Wednesday, May 25, 2011

A proposal within a rambling post on crime and the chief's police blog

Mount Rainier Police Chief Michael E. Scott runs a fantastic crime blog for our city. Check it out in my blog list in the right-hand column. My only suggestion would be to include police items not directly related to crime, like community activities, traffic control issues, or emergency preparedness. I would also like the convenience of finding Chief Scott's regular reports to the city council on the blog.

I suppose the above qualifies as a point in itself, but I began this post with a different purpose. As I have read the blog over almost a year and a half, the trouble spots in Mount Rainier have become very apparent. For example, on the north side: 7-11, Grand China, the other 7-11, and BP.

For those who don't know, either an organized group of criminals or a gaggle of unaffiliated freelancers have been stealing purses, wallets, and cars from the BP station at Eastern and Varnum for some time. Chief Scott has warned the public repeatedly, but customers who leave valuables in unlocked cars even for a few seconds continue to lose them, and sometimes the entire car is taken. The thieves are not invisible. Eyewitnesses describe them every time, but they seem to be rarely if ever caught (please correct me if I'm wrong on that point), and the crimes continue.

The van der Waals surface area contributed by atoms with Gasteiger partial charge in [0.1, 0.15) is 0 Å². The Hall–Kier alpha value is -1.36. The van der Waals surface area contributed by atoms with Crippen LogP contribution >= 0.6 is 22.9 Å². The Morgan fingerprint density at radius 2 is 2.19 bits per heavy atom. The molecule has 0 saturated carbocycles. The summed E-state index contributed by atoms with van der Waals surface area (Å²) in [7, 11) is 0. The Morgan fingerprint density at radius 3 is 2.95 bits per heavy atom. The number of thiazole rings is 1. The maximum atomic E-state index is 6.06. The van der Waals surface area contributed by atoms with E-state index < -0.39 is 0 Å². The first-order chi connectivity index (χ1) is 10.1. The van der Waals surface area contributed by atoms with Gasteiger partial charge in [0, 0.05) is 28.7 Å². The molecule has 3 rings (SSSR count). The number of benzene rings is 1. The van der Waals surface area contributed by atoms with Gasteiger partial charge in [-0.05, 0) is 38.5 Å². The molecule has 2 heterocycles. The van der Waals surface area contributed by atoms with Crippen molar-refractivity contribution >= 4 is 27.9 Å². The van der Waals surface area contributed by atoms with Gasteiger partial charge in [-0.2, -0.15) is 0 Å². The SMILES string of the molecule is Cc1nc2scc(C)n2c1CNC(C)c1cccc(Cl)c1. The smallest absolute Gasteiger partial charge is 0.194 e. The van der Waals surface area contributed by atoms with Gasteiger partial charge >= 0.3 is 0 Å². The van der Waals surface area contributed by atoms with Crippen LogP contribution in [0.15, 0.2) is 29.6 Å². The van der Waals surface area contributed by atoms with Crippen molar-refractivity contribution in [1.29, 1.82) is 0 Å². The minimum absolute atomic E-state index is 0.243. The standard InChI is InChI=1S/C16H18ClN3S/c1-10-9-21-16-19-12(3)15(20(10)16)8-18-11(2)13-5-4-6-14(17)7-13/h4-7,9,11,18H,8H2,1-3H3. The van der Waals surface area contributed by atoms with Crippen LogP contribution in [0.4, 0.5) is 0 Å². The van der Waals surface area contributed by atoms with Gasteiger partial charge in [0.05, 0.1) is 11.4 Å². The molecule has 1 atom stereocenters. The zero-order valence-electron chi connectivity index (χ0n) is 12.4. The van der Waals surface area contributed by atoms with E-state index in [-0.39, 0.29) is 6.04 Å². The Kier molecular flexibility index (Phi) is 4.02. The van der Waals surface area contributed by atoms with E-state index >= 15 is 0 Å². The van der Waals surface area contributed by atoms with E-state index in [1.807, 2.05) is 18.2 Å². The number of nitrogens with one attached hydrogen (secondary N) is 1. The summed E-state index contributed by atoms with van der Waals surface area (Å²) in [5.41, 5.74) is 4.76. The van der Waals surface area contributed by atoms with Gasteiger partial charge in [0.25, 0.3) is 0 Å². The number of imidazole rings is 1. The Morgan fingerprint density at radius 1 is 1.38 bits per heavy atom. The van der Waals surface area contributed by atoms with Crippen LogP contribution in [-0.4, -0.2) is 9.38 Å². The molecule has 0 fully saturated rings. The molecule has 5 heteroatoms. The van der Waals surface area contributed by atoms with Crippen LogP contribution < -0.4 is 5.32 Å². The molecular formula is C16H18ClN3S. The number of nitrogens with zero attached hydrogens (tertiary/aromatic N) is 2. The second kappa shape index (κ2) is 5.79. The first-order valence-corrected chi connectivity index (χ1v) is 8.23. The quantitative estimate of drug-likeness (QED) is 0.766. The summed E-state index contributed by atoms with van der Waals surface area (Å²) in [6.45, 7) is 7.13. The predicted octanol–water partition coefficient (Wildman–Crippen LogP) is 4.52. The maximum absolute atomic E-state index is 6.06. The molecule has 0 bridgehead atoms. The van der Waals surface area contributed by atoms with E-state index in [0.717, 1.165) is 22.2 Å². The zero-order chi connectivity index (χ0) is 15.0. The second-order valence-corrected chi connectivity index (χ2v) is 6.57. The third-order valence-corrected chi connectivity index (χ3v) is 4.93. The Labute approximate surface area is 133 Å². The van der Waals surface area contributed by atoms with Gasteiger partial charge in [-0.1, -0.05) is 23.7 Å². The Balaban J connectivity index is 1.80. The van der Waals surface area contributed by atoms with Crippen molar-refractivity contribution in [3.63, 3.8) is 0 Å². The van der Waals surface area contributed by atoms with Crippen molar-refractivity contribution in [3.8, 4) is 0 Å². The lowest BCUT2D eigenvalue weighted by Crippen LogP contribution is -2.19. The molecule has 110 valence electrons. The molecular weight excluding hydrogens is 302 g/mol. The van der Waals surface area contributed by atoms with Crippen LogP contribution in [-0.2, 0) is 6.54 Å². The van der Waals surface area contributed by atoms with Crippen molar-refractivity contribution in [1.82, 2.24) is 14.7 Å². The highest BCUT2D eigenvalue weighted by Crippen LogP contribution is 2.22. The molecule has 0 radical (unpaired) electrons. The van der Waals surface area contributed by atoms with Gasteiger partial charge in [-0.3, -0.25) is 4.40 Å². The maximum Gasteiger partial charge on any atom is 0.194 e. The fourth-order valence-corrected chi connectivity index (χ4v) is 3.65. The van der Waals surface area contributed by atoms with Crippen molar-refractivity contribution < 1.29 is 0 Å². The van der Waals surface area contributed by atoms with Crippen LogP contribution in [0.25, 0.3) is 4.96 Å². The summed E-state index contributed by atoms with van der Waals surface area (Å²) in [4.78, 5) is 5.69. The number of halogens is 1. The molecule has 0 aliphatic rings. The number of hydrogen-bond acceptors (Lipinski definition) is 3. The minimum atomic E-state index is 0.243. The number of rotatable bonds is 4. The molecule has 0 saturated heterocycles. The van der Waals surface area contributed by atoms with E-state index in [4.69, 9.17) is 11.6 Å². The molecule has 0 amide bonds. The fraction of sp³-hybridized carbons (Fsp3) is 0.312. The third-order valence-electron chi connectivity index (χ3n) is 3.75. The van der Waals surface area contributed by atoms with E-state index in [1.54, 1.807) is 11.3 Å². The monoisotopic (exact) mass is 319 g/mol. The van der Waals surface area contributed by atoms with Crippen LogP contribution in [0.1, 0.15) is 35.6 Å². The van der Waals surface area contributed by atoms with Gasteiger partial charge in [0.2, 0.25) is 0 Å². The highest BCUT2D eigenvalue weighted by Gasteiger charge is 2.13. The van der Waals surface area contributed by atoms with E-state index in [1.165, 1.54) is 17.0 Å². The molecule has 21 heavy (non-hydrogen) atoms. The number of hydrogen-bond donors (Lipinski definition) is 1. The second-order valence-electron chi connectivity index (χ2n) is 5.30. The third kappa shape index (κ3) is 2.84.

I have a security camera on the outside of my house because a young man whipped it out after following my wife home from the Metro station last year. It has proven useful - mostly for watching schoolkids throw stuff at the house and once for a man who asked to inspect my alarm system. So why doesn't BP have an effective surveillance system? If they have cameras, they have never resulted in a good image of a suspect.

I suggest that Mount Rainier ask the BP station owners to install an effective system as soon as possible. In fact, I suggest that we discuss whether the city should require businesses that are also crime hot spots to invest in security systems. Perhaps the police could supervise installation and the city could partially subsidize purchase.

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